But just before midnight, she had to pick up her daughter, who was coming back from a sports event Outside.

When she got home at 1 a.m., she called the hospital to check on Jeff.

The nurse told her Jeff had gone home.

But he wasn’t at home, said his mom.

That’s when she learned friends of the family had found Jeff walking down the road in his hospital gown and slippers.

“I was shocked because that’s very unsafe to let him leave,” she said.

“The system trusts patients who do not have good judgment.

“It makes you wonder who else is out there walking around on the street.

“I just feel helpless. The system failed.”

When a patient is brought to the hospital for an assessment, they often sign a Form 4, which allows the hospital to hold them involuntarily for 24 hours, said Fairman.

“You’re assessed by two doctors within 24 hours of your arrival and if the two doctors agree you should be involuntarily committed then you are from that moment. And that decision to involuntarily commit you must be reviewed by the capability and consent board within seven days.”

It’s not enough for a patient to say they’ll stay voluntarily, said Fairman.

“The doctors need to satisfy themselves that the patient understands the implications of what they’re saying, they understand the illness from which they suffer and they understand the treatment required.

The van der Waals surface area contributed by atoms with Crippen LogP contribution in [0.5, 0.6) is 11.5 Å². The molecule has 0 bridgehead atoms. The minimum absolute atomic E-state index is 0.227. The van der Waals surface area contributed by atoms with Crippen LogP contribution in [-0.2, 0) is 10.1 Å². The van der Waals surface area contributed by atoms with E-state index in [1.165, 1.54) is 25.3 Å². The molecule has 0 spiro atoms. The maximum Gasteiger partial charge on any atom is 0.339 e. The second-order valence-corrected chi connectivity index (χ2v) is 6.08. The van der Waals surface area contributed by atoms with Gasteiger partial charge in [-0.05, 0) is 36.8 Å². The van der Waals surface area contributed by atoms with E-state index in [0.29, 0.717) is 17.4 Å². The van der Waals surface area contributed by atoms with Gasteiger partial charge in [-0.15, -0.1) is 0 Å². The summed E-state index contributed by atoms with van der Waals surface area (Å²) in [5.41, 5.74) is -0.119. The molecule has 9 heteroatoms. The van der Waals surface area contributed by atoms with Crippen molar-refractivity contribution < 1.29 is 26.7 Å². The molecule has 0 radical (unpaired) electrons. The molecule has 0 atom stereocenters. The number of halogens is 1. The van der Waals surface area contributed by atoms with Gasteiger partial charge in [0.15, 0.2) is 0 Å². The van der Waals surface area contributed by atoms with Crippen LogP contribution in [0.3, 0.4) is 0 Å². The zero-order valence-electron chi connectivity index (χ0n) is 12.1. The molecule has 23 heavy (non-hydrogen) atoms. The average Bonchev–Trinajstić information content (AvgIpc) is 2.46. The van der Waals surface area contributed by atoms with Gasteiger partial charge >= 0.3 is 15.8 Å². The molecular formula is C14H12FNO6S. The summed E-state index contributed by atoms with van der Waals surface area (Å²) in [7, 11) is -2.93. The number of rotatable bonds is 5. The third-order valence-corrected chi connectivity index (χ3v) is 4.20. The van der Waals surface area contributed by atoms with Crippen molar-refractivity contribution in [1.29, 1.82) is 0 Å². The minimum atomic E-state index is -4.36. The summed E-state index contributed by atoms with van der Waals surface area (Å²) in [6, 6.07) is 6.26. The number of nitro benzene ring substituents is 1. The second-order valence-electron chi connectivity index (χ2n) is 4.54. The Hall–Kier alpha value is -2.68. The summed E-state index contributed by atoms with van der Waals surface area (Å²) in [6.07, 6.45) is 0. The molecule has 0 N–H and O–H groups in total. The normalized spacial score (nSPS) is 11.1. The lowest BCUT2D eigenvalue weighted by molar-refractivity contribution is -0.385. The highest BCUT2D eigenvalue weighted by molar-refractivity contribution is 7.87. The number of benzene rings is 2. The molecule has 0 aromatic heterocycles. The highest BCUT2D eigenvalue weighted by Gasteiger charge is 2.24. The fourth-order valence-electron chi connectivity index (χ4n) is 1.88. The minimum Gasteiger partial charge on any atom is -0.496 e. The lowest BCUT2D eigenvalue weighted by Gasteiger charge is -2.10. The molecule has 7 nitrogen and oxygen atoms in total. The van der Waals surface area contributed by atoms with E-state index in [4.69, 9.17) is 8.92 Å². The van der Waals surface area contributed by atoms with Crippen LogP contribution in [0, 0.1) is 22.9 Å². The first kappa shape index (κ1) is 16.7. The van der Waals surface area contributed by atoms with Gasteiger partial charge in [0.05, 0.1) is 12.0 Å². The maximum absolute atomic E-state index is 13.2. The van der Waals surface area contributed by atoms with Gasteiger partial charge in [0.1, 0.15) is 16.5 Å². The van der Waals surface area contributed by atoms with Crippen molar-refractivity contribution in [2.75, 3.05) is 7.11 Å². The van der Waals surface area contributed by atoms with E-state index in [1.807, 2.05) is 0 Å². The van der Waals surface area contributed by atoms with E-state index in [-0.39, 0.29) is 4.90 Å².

“It’s not just a matter of them promising to stay — it has to be believed.”

And if a patient knows they will decompensate and leave hospital, like Jeff, then they should talk to their family doctor about it, and the doctor could issue an involuntary admission, particularly if there’s been a pattern of this kind of behaviour, said Fairman.

That said, keeping someone at the hospital against their will “is an extraordinary step,” he added.

“It’s a last resort by physicians.”

And there are plenty of safeguards in the act to make sure a patient’s rights are protected, he added.

Before a patient is involuntarily committed they must meet three criteria: they must have a mental disorder, their condition must be serious enough that they could harm themselves or others, and they must not be appropriate for voluntary admission.

The last clause is there to protect patients, said Fairman.

“Even if they are not well, and even if they are so unwell they might harm themselves or others, they might still be dealt with in the hospital on a voluntary basis.”

However, if a patient says, “I want you to involuntarily admit me,” and the doctor feels it’s a legitimate request, the doctor could go ahead, he said. Then it’s evaluated by the patient review board.

Patients are usually seen by a general physician and, as often as possible, the local psychiatrist is also involved.

But for a long time we didn’t have a local psychiatrist, said Fairman.

Dr. Armando Heredia has been the Yukon’s sole psychiatrist for several years. But just recently another psychiatrist arrived, said Fairman.

Another psych nurse has also been hired, said hospital spokesperson Val Pike.

Now there are two nurses, she said.

“One’s been here for many years — the other position has just been filled recently.

“Whether that person is actually physically in town yet, I don’t know.”